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Brain Res. 1997 Sep 5;767(2):340-4.

Estrogen decreases corpus striatal neurotoxicity in response to 6-hydroxydopamine.

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Department of Anatomy, Northeastern Ohio Universities, College of Medicine, Rootstown 44272-0095, USA.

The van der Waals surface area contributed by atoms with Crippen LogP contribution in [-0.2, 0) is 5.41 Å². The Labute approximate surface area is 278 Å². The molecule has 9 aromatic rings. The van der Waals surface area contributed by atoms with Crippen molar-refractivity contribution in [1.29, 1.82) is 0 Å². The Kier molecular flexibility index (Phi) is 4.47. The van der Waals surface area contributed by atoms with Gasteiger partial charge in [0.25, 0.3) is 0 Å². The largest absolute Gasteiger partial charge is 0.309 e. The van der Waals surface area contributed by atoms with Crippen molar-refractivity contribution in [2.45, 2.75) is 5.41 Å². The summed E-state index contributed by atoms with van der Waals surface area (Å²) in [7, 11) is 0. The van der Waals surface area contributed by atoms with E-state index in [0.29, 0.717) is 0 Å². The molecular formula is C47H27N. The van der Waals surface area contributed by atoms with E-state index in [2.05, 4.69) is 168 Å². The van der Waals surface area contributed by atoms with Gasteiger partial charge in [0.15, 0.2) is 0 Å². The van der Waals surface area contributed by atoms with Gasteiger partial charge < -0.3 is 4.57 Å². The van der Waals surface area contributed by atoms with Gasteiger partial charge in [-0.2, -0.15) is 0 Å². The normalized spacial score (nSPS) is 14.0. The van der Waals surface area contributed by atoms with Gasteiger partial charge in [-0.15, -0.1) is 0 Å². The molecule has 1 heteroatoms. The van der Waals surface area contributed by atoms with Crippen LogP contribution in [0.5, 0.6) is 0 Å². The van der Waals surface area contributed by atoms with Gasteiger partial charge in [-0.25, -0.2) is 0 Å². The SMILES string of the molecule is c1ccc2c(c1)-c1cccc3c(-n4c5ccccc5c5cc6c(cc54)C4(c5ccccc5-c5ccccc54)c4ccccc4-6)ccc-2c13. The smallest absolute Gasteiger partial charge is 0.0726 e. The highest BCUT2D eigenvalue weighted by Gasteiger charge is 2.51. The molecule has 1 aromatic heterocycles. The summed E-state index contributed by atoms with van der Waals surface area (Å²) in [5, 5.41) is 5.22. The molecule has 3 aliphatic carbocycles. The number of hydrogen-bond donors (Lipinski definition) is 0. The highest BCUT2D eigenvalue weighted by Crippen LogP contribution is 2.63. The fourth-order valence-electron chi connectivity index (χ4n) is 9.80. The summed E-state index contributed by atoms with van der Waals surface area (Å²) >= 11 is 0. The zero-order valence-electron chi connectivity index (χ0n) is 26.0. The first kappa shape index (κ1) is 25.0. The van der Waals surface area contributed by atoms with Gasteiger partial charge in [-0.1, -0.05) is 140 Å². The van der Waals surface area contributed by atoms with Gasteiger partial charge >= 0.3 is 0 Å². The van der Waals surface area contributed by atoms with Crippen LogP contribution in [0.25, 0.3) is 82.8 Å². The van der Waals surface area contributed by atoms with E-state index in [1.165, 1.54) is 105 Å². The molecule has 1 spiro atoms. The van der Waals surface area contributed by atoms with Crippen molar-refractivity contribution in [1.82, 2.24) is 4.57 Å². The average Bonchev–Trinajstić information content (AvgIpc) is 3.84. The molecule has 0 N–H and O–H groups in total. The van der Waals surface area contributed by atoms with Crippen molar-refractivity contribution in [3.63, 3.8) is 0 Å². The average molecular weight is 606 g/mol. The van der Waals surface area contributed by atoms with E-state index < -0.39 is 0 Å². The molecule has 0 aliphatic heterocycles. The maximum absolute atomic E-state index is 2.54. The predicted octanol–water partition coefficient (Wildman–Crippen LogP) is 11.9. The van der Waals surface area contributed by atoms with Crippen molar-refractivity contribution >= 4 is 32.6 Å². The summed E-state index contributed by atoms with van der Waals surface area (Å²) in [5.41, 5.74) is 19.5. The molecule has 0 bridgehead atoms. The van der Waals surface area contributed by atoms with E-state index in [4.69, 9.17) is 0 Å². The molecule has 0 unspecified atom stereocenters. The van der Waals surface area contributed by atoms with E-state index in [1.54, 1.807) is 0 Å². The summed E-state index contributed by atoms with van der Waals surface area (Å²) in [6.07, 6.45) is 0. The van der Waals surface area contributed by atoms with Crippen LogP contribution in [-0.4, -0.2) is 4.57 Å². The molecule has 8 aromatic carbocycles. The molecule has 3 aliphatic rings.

Ovariectomized rats treated or not with an estradiol pellet were subjected to an unilateral intrastriatal infusion of 6-hydroxydopamine (6-OHDA). Various parameters of nigrostriatal dopaminergic function as derived from measurements of dopamine and dihydroxyphenylacetic acid (DOPAC) concentrations were determined from the 6-OHDA lesioned and non-lesioned sides of the corpus striatum in these animals. Dopamine concentrations within the 6-OHDA lesioned striatum of estrogen-treated rats were significantly greater than non-estrogen-treated rats. There were no differences in striatal dopamine concentrations between estrogen- versus non-estrogen-treated rats on their non-lesioned side. In contrast to that of dopamine, no differences in DOPAC concentrations between estrogen and non-estrogen-treated rats were obtained within the 6-OHDA-lesioned side. The DOPAC concentrations on the non-lesioned side of the striatum were significantly greater in the non-estrogen-treated rats. These results demonstrate that estrogen significantly diminishes the depletion of striatal dopamine resulting from the neurotoxin 6-OHDA. The data obtained from the DOPAC determinations imply that this capacity of estrogen may be exerted through actions upon uptake processes of striatal dopaminergic neurons. Such findings suggest that estrogen may function as an important modulatory factor capable of attenuating degeneration within the corpus striatum, and in this way serve as a neuroprotectant of the nigrostriatal dopaminergic system.

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